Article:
Those with type 2 diabetes should restrict their consumption to around 200mg daily or follow their doctor’s instructions concerning caffeine intake.
Pregnant or Nursing Women
We have covered pregnancy and caffeine extensively in our article located here.
In summary, we concluded that mothers consuming 200mg of caffeine or less a day results in very little risk for the developing fetus and nursing infant.
200mg of caffeine is equivalent to about:
- 2.6 shots of espresso
- 2.5 8 fl.oz. Red Bulls
- One 5 Hour Energy Shot
- .5 of a Starbucks Venti Brewed Coffee
- 1.25 16 fl.oz. Monster energy drinks
- 6 12 fl.oz. Cokes
Those Ultra-Sensitive to Caffeine
For those ultra-sensitive to caffeine it is hard to determine an exact caffeine safe limit. Some people can have one cup of coffee (100mg-120mg) in the morning and still fail to get to sleep that evening. This is well after the caffeine’s effects should have worn off as it does for “normal” caffeine consumers.
If the ultra-sensitive choose to consume caffeine they should do so in small amounts until they find the amount that works, but doesn’t cause unwanted side-effects.
We suggest that these people start with 50mg of caffeine daily and then slightly increase or decrease their consumption from there.
This is equivalent to about:
- 1.5 12 fl.oz. Cokes
- 1 4 fl.oz. brewed coffee. (not Starbucks)
- 1 8 fl.oz. strong black tea
A General Guide to Caffeine Consumption Only
Our caffeine safe limit amounts listed above are based on what the latest research tells us and should be used as a general guide, not the “gospel’.
There are just too many variations in the human population to determine a safe limit for caffeine use in ALL people.
Caffeine should be treated as any other drug and used with caution until a person understands how it interacts with his/her particular genetic make-up and health profile.
It’s also important to understand that a person’s safe limit of caffeine can change over time as a person’s health evolves over his/her lifetime.
How Much Caffeine Are Americans Consuming?
The Department of Nutritional Sciences from The Pennsylvania State University recently conducted a survey study and found that on average, those ages 50-64 consume the most caffeine daily.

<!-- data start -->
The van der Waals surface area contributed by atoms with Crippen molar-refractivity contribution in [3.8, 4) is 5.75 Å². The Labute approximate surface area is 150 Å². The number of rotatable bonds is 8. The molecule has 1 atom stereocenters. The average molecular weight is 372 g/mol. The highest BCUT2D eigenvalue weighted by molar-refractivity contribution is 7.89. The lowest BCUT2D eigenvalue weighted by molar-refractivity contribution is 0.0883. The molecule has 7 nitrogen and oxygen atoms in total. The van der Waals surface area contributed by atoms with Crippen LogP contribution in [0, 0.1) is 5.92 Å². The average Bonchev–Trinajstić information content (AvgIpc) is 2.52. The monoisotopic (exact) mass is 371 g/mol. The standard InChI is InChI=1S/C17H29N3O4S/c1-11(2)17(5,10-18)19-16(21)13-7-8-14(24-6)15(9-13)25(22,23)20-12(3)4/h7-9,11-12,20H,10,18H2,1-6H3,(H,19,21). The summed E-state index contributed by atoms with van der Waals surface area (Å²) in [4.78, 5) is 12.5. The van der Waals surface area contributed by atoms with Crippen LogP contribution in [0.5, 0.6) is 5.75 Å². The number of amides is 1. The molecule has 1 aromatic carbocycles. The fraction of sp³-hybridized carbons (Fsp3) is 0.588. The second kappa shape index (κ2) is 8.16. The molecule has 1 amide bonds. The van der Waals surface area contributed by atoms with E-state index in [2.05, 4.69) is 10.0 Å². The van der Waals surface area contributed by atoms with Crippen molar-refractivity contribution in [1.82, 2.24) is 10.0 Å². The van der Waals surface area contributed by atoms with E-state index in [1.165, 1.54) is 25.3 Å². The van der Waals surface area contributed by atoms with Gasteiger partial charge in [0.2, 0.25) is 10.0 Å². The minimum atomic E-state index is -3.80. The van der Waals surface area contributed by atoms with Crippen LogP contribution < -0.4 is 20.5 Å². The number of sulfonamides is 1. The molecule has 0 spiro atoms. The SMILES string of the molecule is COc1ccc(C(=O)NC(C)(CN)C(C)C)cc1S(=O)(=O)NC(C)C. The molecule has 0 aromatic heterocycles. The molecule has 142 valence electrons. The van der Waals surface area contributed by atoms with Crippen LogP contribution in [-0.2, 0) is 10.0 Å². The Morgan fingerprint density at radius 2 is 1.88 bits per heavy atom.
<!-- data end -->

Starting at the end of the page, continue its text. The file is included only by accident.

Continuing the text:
The most shocking part of their data is the fact that 2 to 5-year-olds consume on average 24mg of caffeine daily. This means that many would consume much more.
We populated their data into the graph below.
- 1. Heckman, M. A., Weil, J. and De Mejia, E. G. (2010), Caffeine (1, 3, 7-trimethylxanthine) in Foods: A Comprehensive Review on Consumption, Functionality, Safety, and Regulatory Matters. Journal of Food Science, 75: R77–R87. doi: 10.1111/j.1750-3841.2010.01561.x Link
- 2. http://www.psychologytoday.com/blog/teen-angst/201305/over-caffeinated-teens
- 3. https://www.mja.com.au/journal/2001/174/10/caffeine-induced-cardiac-arrhythmia-unrecognised-danger-healthfood-products
- 4. http://care.diabetesjournals.org/content/27/8/2047.full
- 5. Leading image credit.
- 6. Seifert SM, Schaechter JL, Hershorin ER and Lipshultz SE, 2011. Health effects of energy drinks on children, adolescents, and young adults. Pediatrics, 127, 511-528. PDF
- 7. Average weight of human adult is 62kg Walpole, S. C., Prieto-Merino, D., Edwards, P., Cleland, J., Stevens, G., & Roberts, I. (2012). The weight of nations: an estimation of adult human biomass. BMC Public Health, 12(1), 439. LInk
- EFSA NDA Panel (EFSA Panel on Dietetic Products, Nutrition and Allergies), 2015. Scientific Opinion on the safety of caffeine. EFSA Journal 2015;volume(issue): 112 pp. doi:10.2903/j.efsa.2015. Link